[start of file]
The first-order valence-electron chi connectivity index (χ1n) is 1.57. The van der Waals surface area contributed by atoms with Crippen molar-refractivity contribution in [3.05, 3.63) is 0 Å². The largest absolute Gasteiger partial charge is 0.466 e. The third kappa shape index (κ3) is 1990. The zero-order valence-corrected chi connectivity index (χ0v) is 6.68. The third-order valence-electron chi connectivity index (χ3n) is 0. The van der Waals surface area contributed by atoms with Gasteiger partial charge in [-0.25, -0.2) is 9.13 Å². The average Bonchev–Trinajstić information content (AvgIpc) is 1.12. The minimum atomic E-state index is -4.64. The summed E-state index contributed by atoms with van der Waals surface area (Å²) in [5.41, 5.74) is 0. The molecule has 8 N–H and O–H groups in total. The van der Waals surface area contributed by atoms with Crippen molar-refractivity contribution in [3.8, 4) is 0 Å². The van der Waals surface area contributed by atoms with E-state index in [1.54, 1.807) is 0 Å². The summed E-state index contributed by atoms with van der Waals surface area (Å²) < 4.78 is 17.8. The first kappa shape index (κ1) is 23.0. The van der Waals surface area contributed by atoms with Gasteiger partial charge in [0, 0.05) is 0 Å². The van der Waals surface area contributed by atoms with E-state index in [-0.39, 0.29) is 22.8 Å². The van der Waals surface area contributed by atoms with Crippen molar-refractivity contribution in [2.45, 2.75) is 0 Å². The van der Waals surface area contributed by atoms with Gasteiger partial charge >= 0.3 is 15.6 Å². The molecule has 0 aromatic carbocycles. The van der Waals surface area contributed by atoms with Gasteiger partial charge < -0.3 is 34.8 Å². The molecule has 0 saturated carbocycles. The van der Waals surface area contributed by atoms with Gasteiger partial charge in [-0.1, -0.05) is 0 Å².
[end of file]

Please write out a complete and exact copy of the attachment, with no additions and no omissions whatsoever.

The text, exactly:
The first-order valence-electron chi connectivity index (χ1n) is 1.57. The van der Waals surface area contributed by atoms with Crippen molar-refractivity contribution in [3.05, 3.63) is 0 Å². The largest absolute Gasteiger partial charge is 0.466 e. The third kappa shape index (κ3) is 1990. The zero-order valence-corrected chi connectivity index (χ0v) is 6.68. The third-order valence-electron chi connectivity index (χ3n) is 0. The van der Waals surface area contributed by atoms with Gasteiger partial charge in [-0.25, -0.2) is 9.13 Å². The average Bonchev–Trinajstić information content (AvgIpc) is 1.12. The minimum atomic E-state index is -4.64. The summed E-state index contributed by atoms with van der Waals surface area (Å²) in [5.41, 5.74) is 0. The molecule has 8 N–H and O–H groups in total. The van der Waals surface area contributed by atoms with Crippen molar-refractivity contribution in [3.8, 4) is 0 Å². The van der Waals surface area contributed by atoms with E-state index in [1.54, 1.807) is 0 Å². The summed E-state index contributed by atoms with van der Waals surface area (Å²) < 4.78 is 17.8. The first kappa shape index (κ1) is 23.0. The van der Waals surface area contributed by atoms with Gasteiger partial charge in [0, 0.05) is 0 Å². The van der Waals surface area contributed by atoms with E-state index in [-0.39, 0.29) is 22.8 Å². The van der Waals surface area contributed by atoms with Crippen molar-refractivity contribution in [2.45, 2.75) is 0 Å². The van der Waals surface area contributed by atoms with Gasteiger partial charge >= 0.3 is 15.6 Å². The molecule has 0 aromatic carbocycles. The van der Waals surface area contributed by atoms with Gasteiger partial charge < -0.3 is 34.8 Å². The molecule has 0 saturated carbocycles. The van der Waals surface area contributed by atoms with Gasteiger partial charge in [-0.1, -0.05) is 0 Å².